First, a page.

One of the mysteries of the English language finally explained.
Fit to be eaten; edible.
- ‘There are few sorts of fruit trees or esculent vegetables which require less depth of earth to grow in than two feet to bring them to perfection.’
- ‘Edible algae as well as higher plants that are manipulated so that they are esculent as a whole are cultivated there.’
A thing, especially a vegetable, which is fit to be eaten.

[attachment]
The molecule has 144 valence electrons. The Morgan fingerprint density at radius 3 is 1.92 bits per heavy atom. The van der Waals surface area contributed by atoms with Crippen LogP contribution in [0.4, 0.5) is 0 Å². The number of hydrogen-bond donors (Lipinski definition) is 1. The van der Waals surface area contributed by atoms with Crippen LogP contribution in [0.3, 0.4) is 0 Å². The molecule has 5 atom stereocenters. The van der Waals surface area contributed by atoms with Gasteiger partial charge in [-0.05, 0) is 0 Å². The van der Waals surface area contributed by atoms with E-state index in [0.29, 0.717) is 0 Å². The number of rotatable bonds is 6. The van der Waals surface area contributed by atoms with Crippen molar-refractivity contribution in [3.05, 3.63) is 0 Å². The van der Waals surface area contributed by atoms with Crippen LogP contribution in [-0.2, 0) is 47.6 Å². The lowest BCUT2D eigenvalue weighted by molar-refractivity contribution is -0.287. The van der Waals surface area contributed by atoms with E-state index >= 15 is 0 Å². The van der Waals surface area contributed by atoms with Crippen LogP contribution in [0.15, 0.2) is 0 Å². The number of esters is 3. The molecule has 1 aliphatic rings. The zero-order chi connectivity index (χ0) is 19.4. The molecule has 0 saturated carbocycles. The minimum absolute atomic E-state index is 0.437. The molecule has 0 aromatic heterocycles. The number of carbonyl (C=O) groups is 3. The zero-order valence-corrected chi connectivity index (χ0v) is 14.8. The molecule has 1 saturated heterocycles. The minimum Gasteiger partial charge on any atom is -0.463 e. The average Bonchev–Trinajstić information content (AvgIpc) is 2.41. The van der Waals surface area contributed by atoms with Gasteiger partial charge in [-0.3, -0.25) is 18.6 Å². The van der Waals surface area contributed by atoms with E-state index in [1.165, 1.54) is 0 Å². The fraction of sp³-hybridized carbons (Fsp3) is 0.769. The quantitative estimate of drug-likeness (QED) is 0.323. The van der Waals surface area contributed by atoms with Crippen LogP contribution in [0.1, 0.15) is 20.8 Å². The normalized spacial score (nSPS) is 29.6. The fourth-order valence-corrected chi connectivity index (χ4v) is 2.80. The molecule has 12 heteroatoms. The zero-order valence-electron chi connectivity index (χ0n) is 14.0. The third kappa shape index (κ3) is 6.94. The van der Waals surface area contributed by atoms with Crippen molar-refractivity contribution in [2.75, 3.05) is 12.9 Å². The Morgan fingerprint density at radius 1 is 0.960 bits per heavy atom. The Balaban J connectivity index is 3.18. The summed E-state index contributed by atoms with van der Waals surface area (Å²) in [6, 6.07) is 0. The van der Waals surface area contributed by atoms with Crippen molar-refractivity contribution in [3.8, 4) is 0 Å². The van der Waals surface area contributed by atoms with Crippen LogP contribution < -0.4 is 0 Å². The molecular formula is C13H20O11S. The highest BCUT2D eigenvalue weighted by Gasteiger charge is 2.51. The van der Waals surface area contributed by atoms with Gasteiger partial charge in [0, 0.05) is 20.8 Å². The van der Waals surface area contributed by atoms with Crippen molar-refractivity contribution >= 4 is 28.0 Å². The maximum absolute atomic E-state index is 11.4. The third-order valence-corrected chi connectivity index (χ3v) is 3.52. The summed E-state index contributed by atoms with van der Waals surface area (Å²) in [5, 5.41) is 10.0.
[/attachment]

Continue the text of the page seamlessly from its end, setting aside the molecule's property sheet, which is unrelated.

- ‘In 1806, McMahon mentions four sorts of celery in his list of garden esculents for American use.’
- ‘The Senate resolution requesting the Canal Board to reduce the rate of freight on apples and all esculents transported on the canal, was adopted.’
Early 17th century: from Latin esculentus, from esca ‘food’, from esse ‘eat’.
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